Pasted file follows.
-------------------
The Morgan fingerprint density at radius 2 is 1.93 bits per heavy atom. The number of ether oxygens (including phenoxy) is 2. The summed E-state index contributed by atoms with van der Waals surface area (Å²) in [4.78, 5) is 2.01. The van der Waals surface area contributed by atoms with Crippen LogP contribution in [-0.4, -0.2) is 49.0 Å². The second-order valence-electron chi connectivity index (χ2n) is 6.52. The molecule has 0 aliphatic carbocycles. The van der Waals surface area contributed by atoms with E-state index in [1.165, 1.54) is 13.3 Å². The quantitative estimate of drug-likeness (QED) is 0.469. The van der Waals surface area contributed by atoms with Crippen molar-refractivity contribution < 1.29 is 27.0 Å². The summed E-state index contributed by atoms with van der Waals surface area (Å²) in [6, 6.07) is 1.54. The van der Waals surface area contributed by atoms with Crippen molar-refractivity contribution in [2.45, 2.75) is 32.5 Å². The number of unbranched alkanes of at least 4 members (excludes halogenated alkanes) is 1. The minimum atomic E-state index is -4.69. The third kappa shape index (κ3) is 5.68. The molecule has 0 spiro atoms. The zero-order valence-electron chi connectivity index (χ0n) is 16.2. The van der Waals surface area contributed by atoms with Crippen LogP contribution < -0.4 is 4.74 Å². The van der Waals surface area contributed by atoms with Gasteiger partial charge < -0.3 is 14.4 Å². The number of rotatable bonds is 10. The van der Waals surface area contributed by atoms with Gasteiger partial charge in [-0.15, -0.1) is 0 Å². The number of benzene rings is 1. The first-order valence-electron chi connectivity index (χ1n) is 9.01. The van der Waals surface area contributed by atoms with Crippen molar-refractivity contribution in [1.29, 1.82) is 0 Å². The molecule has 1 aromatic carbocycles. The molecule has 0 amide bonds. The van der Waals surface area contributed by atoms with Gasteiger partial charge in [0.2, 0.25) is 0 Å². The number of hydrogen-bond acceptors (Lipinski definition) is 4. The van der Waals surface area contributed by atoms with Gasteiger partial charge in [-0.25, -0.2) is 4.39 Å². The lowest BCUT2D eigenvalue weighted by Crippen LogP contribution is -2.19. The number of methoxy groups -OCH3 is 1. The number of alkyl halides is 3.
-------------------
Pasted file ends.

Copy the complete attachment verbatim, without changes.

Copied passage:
The Morgan fingerprint density at radius 2 is 1.93 bits per heavy atom. The number of ether oxygens (including phenoxy) is 2. The summed E-state index contributed by atoms with van der Waals surface area (Å²) in [4.78, 5) is 2.01. The van der Waals surface area contributed by atoms with Crippen LogP contribution in [-0.4, -0.2) is 49.0 Å². The second-order valence-electron chi connectivity index (χ2n) is 6.52. The molecule has 0 aliphatic carbocycles. The van der Waals surface area contributed by atoms with E-state index in [1.165, 1.54) is 13.3 Å². The quantitative estimate of drug-likeness (QED) is 0.469. The van der Waals surface area contributed by atoms with Crippen molar-refractivity contribution < 1.29 is 27.0 Å². The summed E-state index contributed by atoms with van der Waals surface area (Å²) in [6, 6.07) is 1.54. The van der Waals surface area contributed by atoms with Crippen molar-refractivity contribution in [2.45, 2.75) is 32.5 Å². The number of unbranched alkanes of at least 4 members (excludes halogenated alkanes) is 1. The minimum atomic E-state index is -4.69. The third kappa shape index (κ3) is 5.68. The molecule has 0 spiro atoms. The zero-order valence-electron chi connectivity index (χ0n) is 16.2. The van der Waals surface area contributed by atoms with Crippen LogP contribution < -0.4 is 4.74 Å². The van der Waals surface area contributed by atoms with Gasteiger partial charge < -0.3 is 14.4 Å². The number of rotatable bonds is 10. The van der Waals surface area contributed by atoms with Gasteiger partial charge in [-0.15, -0.1) is 0 Å². The number of benzene rings is 1. The first-order valence-electron chi connectivity index (χ1n) is 9.01. The van der Waals surface area contributed by atoms with Crippen molar-refractivity contribution in [1.29, 1.82) is 0 Å². The molecule has 1 aromatic carbocycles. The molecule has 0 amide bonds. The van der Waals surface area contributed by atoms with Gasteiger partial charge in [0.2, 0.25) is 0 Å². The number of hydrogen-bond acceptors (Lipinski definition) is 4. The van der Waals surface area contributed by atoms with Gasteiger partial charge in [-0.25, -0.2) is 4.39 Å². The lowest BCUT2D eigenvalue weighted by Crippen LogP contribution is -2.19. The number of methoxy groups -OCH3 is 1. The number of alkyl halides is 3.